ONA Statement on George Floyd, Systemic Racism

The statement is attributable to the Ohio Nurses Association and President Deborah Arms, PhD, RN:

“The nursing profession is driven to protect and advocate for patients. The ethics of caring drive the practice of nursing, guiding nurses to practice with compassion and respect for the inherent dignity, worth and unique attributes of every person. Race, background, or gender does not define the worth of a person. Every day, nurses provide care to everyone in need, without judgment or hesitation. Care without discrimination isn’t just the right thing to do; it is what all humans deserve.

George Floyd and many other people of color have died at the hands of law enforcement because of their skin color. Daily, nurses witness inequities in health care, education and housing. The devaluing of human beings because of skin color is a clear systemic issue.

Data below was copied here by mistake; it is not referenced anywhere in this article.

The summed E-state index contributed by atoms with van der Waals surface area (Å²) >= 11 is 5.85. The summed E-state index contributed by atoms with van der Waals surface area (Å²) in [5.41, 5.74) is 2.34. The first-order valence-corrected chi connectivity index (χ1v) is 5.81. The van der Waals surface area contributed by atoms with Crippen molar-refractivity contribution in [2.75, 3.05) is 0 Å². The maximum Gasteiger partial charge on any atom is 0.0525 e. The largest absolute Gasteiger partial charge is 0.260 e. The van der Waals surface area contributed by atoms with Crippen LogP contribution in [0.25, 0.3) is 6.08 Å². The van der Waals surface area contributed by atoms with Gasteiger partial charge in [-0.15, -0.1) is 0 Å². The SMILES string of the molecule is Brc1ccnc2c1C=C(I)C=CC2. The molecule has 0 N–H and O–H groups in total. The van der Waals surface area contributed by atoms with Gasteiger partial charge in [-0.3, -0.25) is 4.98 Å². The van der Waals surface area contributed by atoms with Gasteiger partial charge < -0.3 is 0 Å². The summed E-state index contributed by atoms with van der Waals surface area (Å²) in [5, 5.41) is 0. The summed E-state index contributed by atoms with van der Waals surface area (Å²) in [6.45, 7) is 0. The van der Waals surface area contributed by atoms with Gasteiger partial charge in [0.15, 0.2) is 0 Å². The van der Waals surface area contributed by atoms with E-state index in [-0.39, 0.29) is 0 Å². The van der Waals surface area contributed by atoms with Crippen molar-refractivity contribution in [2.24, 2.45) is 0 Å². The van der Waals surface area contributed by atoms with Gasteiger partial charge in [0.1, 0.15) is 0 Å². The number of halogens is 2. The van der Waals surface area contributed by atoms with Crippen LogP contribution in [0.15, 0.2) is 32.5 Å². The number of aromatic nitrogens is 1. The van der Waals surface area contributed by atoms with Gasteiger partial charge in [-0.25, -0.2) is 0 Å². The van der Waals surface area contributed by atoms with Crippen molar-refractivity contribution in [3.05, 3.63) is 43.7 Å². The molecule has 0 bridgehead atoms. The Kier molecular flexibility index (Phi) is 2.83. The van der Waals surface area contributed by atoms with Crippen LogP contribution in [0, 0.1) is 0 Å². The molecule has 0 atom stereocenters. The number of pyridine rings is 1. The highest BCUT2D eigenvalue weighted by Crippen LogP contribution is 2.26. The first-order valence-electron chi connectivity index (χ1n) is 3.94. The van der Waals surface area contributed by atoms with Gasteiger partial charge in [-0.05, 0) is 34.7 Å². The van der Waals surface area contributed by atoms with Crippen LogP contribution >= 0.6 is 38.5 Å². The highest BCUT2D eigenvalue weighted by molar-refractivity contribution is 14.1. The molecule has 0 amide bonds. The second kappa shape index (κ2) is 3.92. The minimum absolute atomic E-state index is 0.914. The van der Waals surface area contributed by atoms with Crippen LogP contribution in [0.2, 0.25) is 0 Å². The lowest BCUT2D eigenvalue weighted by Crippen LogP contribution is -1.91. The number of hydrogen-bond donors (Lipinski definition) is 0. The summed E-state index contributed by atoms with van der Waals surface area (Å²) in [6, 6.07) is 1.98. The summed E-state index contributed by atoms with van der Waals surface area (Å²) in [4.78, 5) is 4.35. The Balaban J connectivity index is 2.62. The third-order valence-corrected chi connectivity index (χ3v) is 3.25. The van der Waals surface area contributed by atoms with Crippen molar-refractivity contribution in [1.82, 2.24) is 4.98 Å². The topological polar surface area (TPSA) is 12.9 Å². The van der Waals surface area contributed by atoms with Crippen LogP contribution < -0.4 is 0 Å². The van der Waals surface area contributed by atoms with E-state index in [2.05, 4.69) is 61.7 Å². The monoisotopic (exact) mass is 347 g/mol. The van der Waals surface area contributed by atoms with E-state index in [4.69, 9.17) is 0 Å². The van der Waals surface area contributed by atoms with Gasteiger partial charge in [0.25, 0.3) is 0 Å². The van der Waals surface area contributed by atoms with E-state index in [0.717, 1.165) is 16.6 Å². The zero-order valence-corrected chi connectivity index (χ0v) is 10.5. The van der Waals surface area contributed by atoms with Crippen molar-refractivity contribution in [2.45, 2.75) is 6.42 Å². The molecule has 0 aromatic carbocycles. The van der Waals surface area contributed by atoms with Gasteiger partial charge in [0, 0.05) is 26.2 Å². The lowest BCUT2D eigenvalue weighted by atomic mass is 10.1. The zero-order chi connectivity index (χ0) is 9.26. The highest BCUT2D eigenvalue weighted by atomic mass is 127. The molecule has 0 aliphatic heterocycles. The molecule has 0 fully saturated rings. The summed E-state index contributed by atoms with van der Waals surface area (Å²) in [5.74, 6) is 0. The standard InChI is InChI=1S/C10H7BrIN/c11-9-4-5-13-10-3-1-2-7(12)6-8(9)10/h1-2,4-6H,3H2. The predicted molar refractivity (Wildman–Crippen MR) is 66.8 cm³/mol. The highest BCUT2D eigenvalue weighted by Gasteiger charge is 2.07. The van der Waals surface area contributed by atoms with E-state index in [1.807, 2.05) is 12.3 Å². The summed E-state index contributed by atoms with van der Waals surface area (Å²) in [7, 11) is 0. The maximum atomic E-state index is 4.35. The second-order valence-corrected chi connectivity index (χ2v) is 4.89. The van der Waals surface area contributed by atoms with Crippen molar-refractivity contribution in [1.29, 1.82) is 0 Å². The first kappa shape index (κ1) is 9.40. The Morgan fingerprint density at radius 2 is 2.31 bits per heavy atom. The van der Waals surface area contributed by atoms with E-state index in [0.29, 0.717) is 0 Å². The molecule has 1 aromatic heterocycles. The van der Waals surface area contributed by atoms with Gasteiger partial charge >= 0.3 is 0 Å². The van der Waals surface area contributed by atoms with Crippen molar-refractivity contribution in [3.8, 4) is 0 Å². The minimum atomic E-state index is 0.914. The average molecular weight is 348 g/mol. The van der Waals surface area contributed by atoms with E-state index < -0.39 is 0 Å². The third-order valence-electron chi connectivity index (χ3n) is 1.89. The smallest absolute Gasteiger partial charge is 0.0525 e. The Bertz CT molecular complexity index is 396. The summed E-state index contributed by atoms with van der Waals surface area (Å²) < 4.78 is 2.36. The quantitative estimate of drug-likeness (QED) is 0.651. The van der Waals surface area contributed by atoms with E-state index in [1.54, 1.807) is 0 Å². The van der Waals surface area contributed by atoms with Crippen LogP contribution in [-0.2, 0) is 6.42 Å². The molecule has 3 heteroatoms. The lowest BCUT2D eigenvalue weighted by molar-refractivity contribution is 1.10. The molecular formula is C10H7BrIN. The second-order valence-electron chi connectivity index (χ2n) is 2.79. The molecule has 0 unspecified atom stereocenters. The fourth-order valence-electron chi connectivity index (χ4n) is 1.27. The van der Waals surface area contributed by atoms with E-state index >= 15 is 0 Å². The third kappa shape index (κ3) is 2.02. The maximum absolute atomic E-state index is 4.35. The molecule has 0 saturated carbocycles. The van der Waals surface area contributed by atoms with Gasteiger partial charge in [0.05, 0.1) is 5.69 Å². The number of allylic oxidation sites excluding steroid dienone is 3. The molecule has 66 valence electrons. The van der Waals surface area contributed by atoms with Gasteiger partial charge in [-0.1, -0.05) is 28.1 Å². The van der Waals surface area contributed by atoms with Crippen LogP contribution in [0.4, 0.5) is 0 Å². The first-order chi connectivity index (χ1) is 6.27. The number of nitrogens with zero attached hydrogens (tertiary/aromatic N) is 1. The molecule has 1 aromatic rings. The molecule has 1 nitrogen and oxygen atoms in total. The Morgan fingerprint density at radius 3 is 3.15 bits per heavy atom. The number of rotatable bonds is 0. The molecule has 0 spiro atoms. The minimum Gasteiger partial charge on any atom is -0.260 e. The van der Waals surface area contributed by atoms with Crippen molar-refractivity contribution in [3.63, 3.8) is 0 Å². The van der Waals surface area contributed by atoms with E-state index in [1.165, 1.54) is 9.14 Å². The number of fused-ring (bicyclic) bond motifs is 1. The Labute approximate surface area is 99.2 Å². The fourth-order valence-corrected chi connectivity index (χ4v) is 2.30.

Nurses come from diverse backgrounds – some privileged, some not and some having grown up with generations-long racism and hatred. No matter their background, nurses are able to rise above. When patients say “I can’t breathe,” nurses rush in. If the 2.86 million nurses in the United States are able to see the value in each human life, no matter the color of one’s skin, then the millions of other Americans and professions therein can do the same and must do the same. We merely have to realize that every human deserves compassion and respect.

The Ohio Nurses Association encourages Americans to peacefully stand for the inherent dignity, worth and unique attributes of every person using their first amendment right. Silence is complicity, so we must speak up. We must denounce the consequences of systemic racism and hate. We must rise above and advocate for justice for the Floyd family and use our voice to promote change.”